Fred and George’s war against Umbridge is one of my favorite parts of the entire series, so it gets props for that as well.

TL;DR

Nothing my favorite of the series, but there are some really great moments.  It is a turning point for the series.


Source

I get all of my digital audiobooks from Audible… including this one!  However, if you purchase this from Pottermore, I think that a portion of the profits go to the Lumos charity? I may be wrong.


First Sentence

“The hottest day of the summer so far was drawing to a close and a drowsy silence lay over the large, square houses of Privet Drive.”


Some of My Favorite Quotes

“Is it true that you shouted at Professor Umbridge?”

“Yes.”

“You called her a liar?”

“Yes.”

“You told her He Who Must Not Be Named is back?”

“Yes.”

“Have a biscuit, Potter.”

“Give her hell from us, Peeves.”

“But Dumbledore says he doesn’t care what they do as long as they don’t take him off the Chocolate Frog cards.”

“Mistletoe,” said Luna dreamily, pointing at a large clump of white berries placed almost over Harry’s head. He jumped out from under it.

“Good thinking,” said Luna seriously. “It’s often infested with nargles.”


Available At

Amazon / Barnes & Noble / IndieBound / Audible

Audiobook Review: The Darkest Minds by Alexandra Braken

The Darkest Minds by Alexandra BrackenThe Darkest Minds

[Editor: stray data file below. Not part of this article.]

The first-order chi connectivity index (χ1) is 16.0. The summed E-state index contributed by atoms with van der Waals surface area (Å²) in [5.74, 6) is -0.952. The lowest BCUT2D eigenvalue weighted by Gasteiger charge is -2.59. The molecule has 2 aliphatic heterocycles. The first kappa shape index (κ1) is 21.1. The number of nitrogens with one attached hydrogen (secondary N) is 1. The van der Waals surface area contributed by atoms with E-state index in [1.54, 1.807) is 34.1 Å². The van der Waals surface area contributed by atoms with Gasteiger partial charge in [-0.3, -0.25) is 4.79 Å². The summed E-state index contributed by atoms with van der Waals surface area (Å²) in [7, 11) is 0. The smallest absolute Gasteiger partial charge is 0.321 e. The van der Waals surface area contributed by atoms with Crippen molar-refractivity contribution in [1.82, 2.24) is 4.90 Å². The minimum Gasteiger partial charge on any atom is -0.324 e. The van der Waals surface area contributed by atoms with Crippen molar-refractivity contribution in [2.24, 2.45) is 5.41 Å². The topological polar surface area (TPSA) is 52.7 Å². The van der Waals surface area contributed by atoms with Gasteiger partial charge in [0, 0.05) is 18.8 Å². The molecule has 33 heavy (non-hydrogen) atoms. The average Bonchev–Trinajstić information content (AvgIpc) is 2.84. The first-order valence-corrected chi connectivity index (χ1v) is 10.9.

by Alexandra Braken

Narrated by Amy McFadden

❤︎ ❤︎ ❤︎ ❤︎

Series: The Darkest Minds (1)
Genres: FantasyDystopiaYoung AdultScience Fiction
Published By: Disney Hyperion in 2012 (First Hardcover Release)
Format: Digital Audiobook (14 hours)

Goodreads / LibraryThing

When Ruby woke up on her tenth birthday, something about her had changed. Something frightening enough to make her parents lock her in the garage and call the police. Something that got her sent to Thurmond, a brutal government “rehabilitation camp.” She might have survived the mysterious disease that had killed most of America’s children, but she and the others emerged with something far worse: frightening abilities they could not control.

Now sixteen, Ruby is one of the dangerous ones. When the truth comes out, Ruby barely escapes Thurmond with her life. She is on the run, desperate to find the only safe haven left for kids like her—East River. She joins a group of kids who have escaped their own camp. Liam, their brave leader, is falling hard for Ruby. But no matter how much she aches for him, Ruby can’t risk getting close. Not after what happened to her parents. When they arrive at East River, nothing is as it seems, least of all its mysterious leader. But there are other forces at work, people who will stop at nothing to use Ruby in their fight against the government. Ruby will be faced with a terrible choice, one that may mean giving up her only chance at having a life worth living.